be used as a child’s toy signal light. When used
as a child's toy the ?exible rubber indicator
should take the place of a metal one for safety’s
sake.
The indicator 29 is provided with a white-7
40
arrow-shaped portion 33’ bounded by black sides
34'. The portion 33’ is illuminated by a light
35 which is a standard part of the ?ash light.
This light is placed in electrical connection with 45
_a battery indicated at 36 when a switch shown
at 31 is moved into "on” position. It is obvious
that switch 31 may be placed on casing 3| where
it is most accessible.
I
,
.
Another use of the flash light shown in Fig 50
ures 8, 9 and 10 is illustrated in Figure 11. In
this figure the device may be used as a table
lamp. The casing 3| is set on end, and the
indicator 29 is disposed at an angle. The white
arrow portion 33' will'act as a re?ector for the 55
light rays and direct these rays down on the
reading matter indicatedat 34". In the form
of the device shown in Figures 8 to 11 inclusive
the red re?ector |‘| may be placed in the end
of the screw cover 32.
60
While I have shown only the preferred forms
of my invention, it should be understood that
various changes or modi?cations may be made
within the scope of the appended claims without
departing from the spirit of the invention.
65
I claim:
1. In combination, a flash light comprising an
inner and an outer casing spaced from each other
and provided with a U-shaped slot at one end of
the ?ash light, a light disposed at the same end
70
of the ?ash light, a direction indicator made of
resilient material and being slidable through the
slot from a space provided between the two
casings into a position to be illuminated by the
light, said indicator having an arrow marked 75
I
3
9,114,685
2. In combination a ?ash light comprising an
an outer casing enclosing the inner casing and
being spaced therefrom, the ends of the casings
disposed adjacent to the light having a slot there
in, an elongated direction indicating member ‘slid
ably disposed in the space between the casings
inner and an outer casing spaced from each other
and provided with a U-shaped slot at one end of
moving the member through the slot for causing
thereon, the sides or the indicator being swung
toward each other by the edges of the slot when
the indicator is moved into a position between the
casings.
the ?ash light, a light disposed at the same end
of the ?ash light, a direction indicator slidable
10 through the slot from a space provided between
the two casings into a position to be illuminated
by the light, said indicator having an arrow
marked thereon. a button for moving the indi
cator, the outer casing having a slot therein for
15 slidably receiving the button, the inner casing
having a line of serrations in its outer surface,
and a spring catch carried by the indicator and
beihg receivable in the serrations for holding the
indicator in adjusted position.
20
3. The combination with a pocket ?ash light
having a compartment therein and a light at one
end, of a rubber indicator slidable, from a posi
tion to be illuminated by the light, into the com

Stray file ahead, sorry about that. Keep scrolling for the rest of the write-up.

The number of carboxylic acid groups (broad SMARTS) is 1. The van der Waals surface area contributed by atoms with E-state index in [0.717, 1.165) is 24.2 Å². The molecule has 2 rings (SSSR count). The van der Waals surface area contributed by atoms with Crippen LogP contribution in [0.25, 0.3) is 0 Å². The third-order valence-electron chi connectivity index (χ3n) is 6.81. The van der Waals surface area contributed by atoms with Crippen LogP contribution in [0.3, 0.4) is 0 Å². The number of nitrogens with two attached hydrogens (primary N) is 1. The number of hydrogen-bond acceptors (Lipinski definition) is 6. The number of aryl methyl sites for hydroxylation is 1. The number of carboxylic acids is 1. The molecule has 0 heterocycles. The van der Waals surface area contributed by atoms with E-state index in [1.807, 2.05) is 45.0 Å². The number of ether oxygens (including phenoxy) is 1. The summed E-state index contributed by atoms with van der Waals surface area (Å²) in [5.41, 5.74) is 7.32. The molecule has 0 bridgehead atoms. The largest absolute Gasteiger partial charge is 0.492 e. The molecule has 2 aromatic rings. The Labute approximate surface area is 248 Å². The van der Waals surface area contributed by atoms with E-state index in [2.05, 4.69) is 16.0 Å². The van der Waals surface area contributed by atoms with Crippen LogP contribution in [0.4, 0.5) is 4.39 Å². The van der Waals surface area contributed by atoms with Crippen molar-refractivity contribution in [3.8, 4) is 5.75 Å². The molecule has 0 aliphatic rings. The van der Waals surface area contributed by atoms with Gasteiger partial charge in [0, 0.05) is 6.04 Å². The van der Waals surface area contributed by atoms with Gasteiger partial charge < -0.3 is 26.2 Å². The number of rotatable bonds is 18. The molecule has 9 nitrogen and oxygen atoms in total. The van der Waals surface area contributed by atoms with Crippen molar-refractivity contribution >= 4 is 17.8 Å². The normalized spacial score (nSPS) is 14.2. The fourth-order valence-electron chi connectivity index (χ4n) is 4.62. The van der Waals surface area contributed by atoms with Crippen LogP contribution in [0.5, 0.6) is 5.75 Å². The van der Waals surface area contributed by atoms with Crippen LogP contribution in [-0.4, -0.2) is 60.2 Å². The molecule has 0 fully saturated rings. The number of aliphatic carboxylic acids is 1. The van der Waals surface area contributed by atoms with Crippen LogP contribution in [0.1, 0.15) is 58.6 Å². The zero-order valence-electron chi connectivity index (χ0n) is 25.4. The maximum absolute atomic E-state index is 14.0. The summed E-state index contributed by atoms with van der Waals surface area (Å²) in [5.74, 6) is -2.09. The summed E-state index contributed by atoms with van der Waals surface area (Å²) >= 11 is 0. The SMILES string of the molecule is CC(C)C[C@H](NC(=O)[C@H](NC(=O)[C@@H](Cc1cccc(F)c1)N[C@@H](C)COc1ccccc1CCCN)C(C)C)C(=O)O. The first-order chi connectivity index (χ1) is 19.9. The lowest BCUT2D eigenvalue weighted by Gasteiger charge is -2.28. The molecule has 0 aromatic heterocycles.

partment, and means slidably carried by the
?ashlight for moving the indicator.
4. A pocket ?ash light comprising an inner
casing, a light mounted in one endoi' the casing,
an outer casing enclosing the inner casing and
being spaced therefrom, the ends of the casings
30 disposed adjacent to the light having a slot there
in, an elongated direction indicating member
s‘iidably disposed in the space between the casings
and normally hidden from view, and means for
moving the member through the slot for causing
35 the member to project beyond the end of the cas
ing and to be illuminated by the light.
5. A pocket ?ash light comprising an inner
casing, a light mounted in one end of the casing,
and normally hidden from view, and means for
the member to project beyond the end of the cas
ing and to be illuminated by the light, said mem
ber having a reinforcing rib extending throughout 10
its length, and said casing end having a recess
communicating with the slot, said recess slidably
receiving the rib and aiding in guiding the mem
ber into extended position.
6. In combination a flash light comprising‘ an 15
inner and an outer casing spaced from each other
and provided with a U-shaped slot at one end of
the ?ash light, a light disposed at the same end of
the ?ash light, a direction indicator slidable
through the slot from a space provided between
the two casings into a position to be illuminated
by the light, said indicator having an arrow
marked thereon, a button for moving the indi
cator, the outer casing having a slot therein for
slidably receiving the button.
7. A ?ash light casing having an arcuate com
partment therein, and a U-shaped slot in an end
thereof with a recess communicationg with the
slot, 9. direction indicating member slidable
through the slot and into the compartment, said
member having a longitudinally extending rib on
its rear face slidably received in the recess and a
longitudinally extending rib on its front face for
keeping this face from contacting with the edge
of the slot, and means for moving the member 35
from a position within the compartment, into one
projecting beyond the compartment.
'
ALBERT T. MARSHALL.